When retailers talk about product width over depth, they’re not talking about the physical dimensions of your bakes.
They’re talking about the number of products you have in your portfolio. Five flavours of shortbread is product depth, i.e. variations.
Five types of biscuit is product width, i.e. variety.
In a recent rejection from a retailer (October 2023), they mentioned they didn’t want to take on a single line product right now. I was pitching a new line of cookies in the run up to Christmas, but I didn’t want to supply a variety of cookie flavours, I was looking to sell a single flavour, supplied in small amounts to a number of local retailers on a daily basis.
It wasn’t a hard no, they loved the cookies, but I realised it’s the same amount of paperwork to bring on a new supplier with one product as it is to bring on a supplier with multiple products. Nobody wants to do their groceries in five different supermarkets. Retail buyers are the same. If they can simplify their inward stock, they can sell the same with less work.
But how much width or depth is too wide, or too deep?
When I started my shortbread business I iced the biscuits with alcoholic flavours. They were a big hit and I offered seven flavours. After a year I reduced the flavours to four. They were all good sellers, but the logistics and stock costs of holding seven different sets of ingredients was a lot of work. By cutting down my variety and spending more time selling my top four, I could concentrate on increasing sales to fill the gap from the missing three. With less stress and less work, I could achieve the same sales.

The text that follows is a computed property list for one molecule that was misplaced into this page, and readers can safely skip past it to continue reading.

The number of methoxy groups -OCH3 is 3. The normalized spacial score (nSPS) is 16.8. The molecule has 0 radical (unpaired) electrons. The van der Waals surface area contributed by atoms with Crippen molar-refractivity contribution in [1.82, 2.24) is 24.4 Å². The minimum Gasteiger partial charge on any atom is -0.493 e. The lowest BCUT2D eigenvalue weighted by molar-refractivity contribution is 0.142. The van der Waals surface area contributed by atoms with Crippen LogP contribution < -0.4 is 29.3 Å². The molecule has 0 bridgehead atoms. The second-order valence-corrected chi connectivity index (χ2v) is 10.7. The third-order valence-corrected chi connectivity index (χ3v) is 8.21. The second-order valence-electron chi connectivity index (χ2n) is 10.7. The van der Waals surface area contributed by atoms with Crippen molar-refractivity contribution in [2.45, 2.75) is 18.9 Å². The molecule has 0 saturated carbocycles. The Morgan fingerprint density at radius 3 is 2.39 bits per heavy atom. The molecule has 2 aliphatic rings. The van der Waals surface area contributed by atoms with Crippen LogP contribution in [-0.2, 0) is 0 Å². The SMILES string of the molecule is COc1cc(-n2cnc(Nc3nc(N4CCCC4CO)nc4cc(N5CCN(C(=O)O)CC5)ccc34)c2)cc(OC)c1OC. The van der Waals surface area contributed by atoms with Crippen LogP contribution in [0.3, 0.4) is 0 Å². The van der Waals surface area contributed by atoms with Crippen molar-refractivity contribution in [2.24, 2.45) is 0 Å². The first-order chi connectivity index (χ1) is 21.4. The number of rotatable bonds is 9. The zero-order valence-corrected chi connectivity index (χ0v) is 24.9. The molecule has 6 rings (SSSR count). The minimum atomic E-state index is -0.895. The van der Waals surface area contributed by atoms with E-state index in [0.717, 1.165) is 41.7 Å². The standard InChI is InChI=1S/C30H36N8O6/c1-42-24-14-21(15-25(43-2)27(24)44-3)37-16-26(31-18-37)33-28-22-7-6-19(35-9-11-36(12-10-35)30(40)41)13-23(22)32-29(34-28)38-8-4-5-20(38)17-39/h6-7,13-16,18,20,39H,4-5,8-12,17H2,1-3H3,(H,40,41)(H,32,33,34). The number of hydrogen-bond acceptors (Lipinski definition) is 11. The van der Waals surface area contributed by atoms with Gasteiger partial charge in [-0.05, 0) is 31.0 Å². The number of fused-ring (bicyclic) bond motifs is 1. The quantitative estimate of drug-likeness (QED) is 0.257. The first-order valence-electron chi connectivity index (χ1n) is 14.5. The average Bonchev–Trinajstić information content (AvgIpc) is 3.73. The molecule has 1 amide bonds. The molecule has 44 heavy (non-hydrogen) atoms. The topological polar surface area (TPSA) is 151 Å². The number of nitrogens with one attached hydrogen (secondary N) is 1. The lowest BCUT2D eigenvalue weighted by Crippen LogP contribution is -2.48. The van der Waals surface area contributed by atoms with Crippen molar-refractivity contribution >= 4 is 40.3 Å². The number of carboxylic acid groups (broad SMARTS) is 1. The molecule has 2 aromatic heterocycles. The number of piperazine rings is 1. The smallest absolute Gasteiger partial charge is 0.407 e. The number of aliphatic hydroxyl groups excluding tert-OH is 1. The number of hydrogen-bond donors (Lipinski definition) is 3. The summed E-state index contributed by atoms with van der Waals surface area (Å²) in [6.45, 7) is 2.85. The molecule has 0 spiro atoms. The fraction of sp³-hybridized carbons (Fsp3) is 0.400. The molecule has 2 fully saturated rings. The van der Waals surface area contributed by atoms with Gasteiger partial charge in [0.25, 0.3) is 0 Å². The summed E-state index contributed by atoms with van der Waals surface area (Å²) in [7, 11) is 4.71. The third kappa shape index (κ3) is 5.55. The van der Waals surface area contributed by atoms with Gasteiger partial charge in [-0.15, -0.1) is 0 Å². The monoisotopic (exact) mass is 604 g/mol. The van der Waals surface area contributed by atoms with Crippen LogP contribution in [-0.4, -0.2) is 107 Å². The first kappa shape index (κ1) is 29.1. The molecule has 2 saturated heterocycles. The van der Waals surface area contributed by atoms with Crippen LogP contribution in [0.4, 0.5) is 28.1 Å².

As for product width, it would be a huge change to increase my product offering with additional products that I have to make. Instead I bought other brands wholesale, and offered them alongside my products. Some were better known than my brand, which implies the two products are in the same league. Some I could buy white label, i.e. unbranded and put my name on them.
It was a low cost way of increasing my product range without a lot of additional work. If the other brands sold well I might consider making my own version of them in the future, if it’s profitable.
The point is, I don’t have to keep inventing new products. I love doing it, but it’s not profitable to keep bringing out new ideas when you’re a small bakery. You need a core range you can sell predictably, then boost profits with new ideas and seasonal products.